SE-0228: Fix Expressible By String Interpolation

(Michael Ilseman) #21

We should be careful to not design around implementation details that could be easily changed. I'm not sure what behavior you're observing, but the contract of reserveCapacity is flexible.

Currently the canonical empty string is a small-string with size 0 and any attempt to reserve capacity less than what a small-string can store (<=15), or less than what a stored string's existing capacity is, is a nop. However, these early checks happen to not be @inlinable, so it won't get constant folded. We can totally split the function into @inlinable early checks followed by a call to a @usableFromInline function, at the (perhaps inconsequential) cost of incorporating that particular pattern into the binary compatibility story.

edit: Omitted a word

(Brent Royal-Gordon) #22

There's some low-hanging fruit: About a third of the difference is because DefaultStringInterpolation.description was not marked @inlinable. That's easy to fix.

The rest seems to be what @Michael_Ilseman said—the relevant fast paths in reserveCapacity(_:) and append(_:) are not currently inlined, and this benchmark is so fast that merely making these calls is enough to substantially slow it down. I did a quick-and-dirty fix just to test this, and got it down to 193. That's not quite as good as the proposal's 167, but it's still pretty close; we might be able to do better.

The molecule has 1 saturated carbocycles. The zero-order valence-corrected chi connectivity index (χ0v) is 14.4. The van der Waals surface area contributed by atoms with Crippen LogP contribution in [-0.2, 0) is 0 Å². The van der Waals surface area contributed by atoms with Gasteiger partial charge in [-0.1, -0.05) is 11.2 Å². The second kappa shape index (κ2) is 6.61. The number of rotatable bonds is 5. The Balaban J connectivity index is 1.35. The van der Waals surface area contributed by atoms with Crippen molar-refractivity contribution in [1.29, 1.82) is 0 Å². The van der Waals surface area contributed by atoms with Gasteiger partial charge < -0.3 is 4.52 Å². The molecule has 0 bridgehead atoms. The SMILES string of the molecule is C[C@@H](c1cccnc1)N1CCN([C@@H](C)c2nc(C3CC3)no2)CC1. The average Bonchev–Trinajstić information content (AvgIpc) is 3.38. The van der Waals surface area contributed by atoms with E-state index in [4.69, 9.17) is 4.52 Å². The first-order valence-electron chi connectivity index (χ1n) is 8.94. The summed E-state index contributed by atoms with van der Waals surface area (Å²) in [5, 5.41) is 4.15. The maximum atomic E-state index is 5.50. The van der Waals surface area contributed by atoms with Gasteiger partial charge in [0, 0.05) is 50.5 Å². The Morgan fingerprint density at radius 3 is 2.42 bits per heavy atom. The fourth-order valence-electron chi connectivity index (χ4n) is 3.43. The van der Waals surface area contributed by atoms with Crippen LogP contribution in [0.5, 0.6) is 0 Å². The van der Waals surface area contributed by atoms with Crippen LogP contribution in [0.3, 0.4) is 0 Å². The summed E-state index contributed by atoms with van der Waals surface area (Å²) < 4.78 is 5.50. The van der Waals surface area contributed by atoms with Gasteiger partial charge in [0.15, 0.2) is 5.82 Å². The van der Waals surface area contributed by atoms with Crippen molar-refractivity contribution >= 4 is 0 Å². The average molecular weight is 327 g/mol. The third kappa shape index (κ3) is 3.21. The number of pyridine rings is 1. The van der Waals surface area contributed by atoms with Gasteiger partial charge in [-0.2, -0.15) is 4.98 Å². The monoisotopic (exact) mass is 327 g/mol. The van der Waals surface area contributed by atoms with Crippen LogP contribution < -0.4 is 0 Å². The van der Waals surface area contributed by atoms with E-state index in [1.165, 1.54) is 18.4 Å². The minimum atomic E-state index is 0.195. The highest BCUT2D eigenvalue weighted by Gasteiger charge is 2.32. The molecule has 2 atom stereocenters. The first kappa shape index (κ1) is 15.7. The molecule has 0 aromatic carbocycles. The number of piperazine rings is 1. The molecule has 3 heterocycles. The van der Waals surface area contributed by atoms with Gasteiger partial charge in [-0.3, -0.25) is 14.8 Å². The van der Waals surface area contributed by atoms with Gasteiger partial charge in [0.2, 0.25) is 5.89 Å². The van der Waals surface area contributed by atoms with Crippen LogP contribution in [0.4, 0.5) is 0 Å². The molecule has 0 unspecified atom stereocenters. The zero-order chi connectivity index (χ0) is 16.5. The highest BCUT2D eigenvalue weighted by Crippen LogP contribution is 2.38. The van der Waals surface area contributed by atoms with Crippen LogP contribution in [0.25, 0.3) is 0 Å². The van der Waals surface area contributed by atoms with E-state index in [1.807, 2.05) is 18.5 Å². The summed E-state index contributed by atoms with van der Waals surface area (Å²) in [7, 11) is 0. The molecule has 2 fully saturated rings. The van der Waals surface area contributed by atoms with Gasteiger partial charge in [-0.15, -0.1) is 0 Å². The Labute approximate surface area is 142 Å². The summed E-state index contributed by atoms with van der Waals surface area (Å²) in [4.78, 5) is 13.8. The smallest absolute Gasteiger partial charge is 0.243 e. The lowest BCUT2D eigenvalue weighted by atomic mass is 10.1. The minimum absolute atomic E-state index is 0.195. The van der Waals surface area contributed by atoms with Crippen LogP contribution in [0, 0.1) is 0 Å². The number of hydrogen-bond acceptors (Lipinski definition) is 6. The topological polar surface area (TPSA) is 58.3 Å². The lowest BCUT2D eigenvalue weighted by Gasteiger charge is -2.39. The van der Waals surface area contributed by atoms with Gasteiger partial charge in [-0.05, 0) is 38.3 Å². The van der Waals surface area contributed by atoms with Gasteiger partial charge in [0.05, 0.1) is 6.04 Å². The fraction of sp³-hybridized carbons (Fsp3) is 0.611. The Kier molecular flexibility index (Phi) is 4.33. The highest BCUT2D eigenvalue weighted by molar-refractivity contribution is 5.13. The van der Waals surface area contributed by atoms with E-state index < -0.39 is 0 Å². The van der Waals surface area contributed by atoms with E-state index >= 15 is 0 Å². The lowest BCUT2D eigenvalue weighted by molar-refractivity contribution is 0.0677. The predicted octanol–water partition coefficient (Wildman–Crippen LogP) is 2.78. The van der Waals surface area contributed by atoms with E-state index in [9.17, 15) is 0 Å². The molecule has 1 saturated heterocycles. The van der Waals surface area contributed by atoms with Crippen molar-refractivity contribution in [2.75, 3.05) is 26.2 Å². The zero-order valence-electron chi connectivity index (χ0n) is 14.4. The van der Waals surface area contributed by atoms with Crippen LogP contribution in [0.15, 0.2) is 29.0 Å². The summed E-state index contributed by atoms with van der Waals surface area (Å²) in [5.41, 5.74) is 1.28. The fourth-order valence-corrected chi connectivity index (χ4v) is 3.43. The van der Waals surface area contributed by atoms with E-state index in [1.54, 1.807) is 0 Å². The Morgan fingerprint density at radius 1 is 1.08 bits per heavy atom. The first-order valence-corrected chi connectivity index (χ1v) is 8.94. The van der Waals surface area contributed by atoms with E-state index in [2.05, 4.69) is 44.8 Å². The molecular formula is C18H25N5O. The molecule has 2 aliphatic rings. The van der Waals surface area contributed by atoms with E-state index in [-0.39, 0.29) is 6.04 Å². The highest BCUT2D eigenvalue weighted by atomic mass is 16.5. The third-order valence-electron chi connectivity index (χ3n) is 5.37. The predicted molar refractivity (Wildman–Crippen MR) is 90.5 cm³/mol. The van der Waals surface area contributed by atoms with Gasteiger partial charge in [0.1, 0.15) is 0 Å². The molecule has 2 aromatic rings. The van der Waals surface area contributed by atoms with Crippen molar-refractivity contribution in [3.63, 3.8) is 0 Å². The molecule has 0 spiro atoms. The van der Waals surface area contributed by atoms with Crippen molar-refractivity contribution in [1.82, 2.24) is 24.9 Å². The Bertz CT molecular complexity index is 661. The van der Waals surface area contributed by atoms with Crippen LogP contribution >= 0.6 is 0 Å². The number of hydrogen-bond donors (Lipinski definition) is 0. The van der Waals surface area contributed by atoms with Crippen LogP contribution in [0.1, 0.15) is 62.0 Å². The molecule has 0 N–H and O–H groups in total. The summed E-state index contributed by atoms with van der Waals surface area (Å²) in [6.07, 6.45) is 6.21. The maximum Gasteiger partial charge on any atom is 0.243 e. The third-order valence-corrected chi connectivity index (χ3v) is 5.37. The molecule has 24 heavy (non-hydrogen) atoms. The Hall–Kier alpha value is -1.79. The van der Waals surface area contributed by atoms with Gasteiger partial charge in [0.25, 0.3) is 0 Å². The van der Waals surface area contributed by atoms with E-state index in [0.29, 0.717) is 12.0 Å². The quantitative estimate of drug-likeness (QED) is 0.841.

(Inlining those checks also improved the other string interpolation benchmarks—ManySmallSegments, the fastest one, went from 2.18x to 2.55x—so it might be worth exploring either way.)

I guess the conclusion is, an implementation where init(stringLiteral:) calls through to init(stringInterpolation:) is natively slower, but good performance work can most likely recover the lost speed. I can't quite bring myself to endorse it, but it's a reasonable alternative.

(Michael Ilseman) #23

Could you elaborate on your hesitation? It seems like we know how to make the provided one nearly-optimal. If a conforming type also has their own conformance to ExpressibleByStringLiteral that's more efficient, that one will be chosen instead of the provided one. This seems like a nice usability win.

(Jordan Rose) #24

To be clear, I don't think we need the full-on reimplementation you tried. We just need those extension methods I provided originally (but with different constraints):